• The Virginia Clean Economy Act that became law earlier this year requires Dominion to shut down all of its existing gas-fired power plants by 2045, and the utility has itself stated to Virginia regulators that the build-out of new gas-fired power plants (the original justification of need for the project) is no longer “viable” in the current climate. Due to the evolving energy market, as well as the increased competitiveness of other transmission projects, the project looks more and more like an obsolete effort that is more and more likely to leave investors, as well as ratepayers, liable for a huge stranded “asset”.
  • In view of all these considerations, FERC shouldn’t be thinking about extending the time for the construction of the Pipeline. Instead, it should be reconsidering its determination that the Pipeline is required by the public convenience and necessity, especially in light of significant changes to the region’s energy landscape and new information about the project’s environmental impacts.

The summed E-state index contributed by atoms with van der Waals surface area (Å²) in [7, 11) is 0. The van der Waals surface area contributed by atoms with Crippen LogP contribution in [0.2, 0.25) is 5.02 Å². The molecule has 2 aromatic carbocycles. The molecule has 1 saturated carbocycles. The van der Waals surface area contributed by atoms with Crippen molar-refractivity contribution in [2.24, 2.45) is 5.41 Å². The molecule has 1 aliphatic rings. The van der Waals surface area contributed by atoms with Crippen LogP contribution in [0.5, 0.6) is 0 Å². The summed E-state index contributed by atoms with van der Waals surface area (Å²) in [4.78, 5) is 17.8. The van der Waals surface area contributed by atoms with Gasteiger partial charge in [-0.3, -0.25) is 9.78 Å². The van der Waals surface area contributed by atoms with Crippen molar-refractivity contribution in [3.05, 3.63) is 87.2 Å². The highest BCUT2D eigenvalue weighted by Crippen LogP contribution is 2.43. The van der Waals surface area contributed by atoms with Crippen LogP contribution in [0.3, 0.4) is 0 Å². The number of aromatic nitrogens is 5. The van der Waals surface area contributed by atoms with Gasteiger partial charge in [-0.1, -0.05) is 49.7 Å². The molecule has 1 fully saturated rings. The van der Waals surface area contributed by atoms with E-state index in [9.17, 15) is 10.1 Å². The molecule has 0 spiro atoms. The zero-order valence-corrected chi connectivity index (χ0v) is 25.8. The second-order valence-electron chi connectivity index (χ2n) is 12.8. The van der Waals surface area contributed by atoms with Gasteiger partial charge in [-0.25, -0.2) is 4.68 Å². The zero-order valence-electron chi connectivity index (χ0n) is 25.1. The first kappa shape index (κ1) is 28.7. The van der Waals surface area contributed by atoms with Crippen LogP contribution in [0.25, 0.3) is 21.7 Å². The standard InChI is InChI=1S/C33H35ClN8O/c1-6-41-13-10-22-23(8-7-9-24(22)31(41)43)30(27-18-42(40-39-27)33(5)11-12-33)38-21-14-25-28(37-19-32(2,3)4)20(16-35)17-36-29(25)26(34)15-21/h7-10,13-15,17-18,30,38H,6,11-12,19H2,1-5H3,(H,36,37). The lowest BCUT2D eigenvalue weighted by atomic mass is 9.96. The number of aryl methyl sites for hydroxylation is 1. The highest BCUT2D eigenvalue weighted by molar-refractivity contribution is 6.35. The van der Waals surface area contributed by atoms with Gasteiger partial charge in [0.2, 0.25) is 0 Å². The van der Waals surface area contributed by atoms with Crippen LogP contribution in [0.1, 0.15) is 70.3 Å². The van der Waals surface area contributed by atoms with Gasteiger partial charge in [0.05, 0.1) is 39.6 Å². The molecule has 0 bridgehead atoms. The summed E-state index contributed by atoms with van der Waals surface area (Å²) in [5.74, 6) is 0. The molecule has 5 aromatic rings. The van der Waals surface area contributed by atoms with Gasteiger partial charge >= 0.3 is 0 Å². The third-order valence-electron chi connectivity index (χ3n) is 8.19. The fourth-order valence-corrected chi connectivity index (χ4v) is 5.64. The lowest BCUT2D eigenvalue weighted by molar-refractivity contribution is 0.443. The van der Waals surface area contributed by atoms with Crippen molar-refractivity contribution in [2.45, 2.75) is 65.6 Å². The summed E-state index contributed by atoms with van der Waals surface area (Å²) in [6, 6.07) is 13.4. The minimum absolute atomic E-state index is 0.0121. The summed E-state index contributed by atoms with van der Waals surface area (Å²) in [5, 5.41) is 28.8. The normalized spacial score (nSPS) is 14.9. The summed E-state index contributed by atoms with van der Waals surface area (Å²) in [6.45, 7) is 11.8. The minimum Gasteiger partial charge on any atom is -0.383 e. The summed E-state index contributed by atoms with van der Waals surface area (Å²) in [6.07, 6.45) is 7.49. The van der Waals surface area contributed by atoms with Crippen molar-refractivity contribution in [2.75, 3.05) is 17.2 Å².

For all of these reasons, the Commission should allow this ill-conceived and ill-executed project to die a natural death at such time as its deadline for completion expires.

Send your comments to FERC before 5:00 pm Eastern Time on July 2, 2020.  Cite docket number CP15-554.  Tell them NOT to give Dominion a two year extension!


FERC Provides “Additional Landowner Protections”

In a news release on June 9, 2020, the Federal Energy Regulatory Committee announced an amendment to its regulations which says that even if a project has all other certifications and permissions to begin construction, it must wait to do so until the Commission either acts on the rehearing request or the 30-day time limit passes with no requests for rehearing.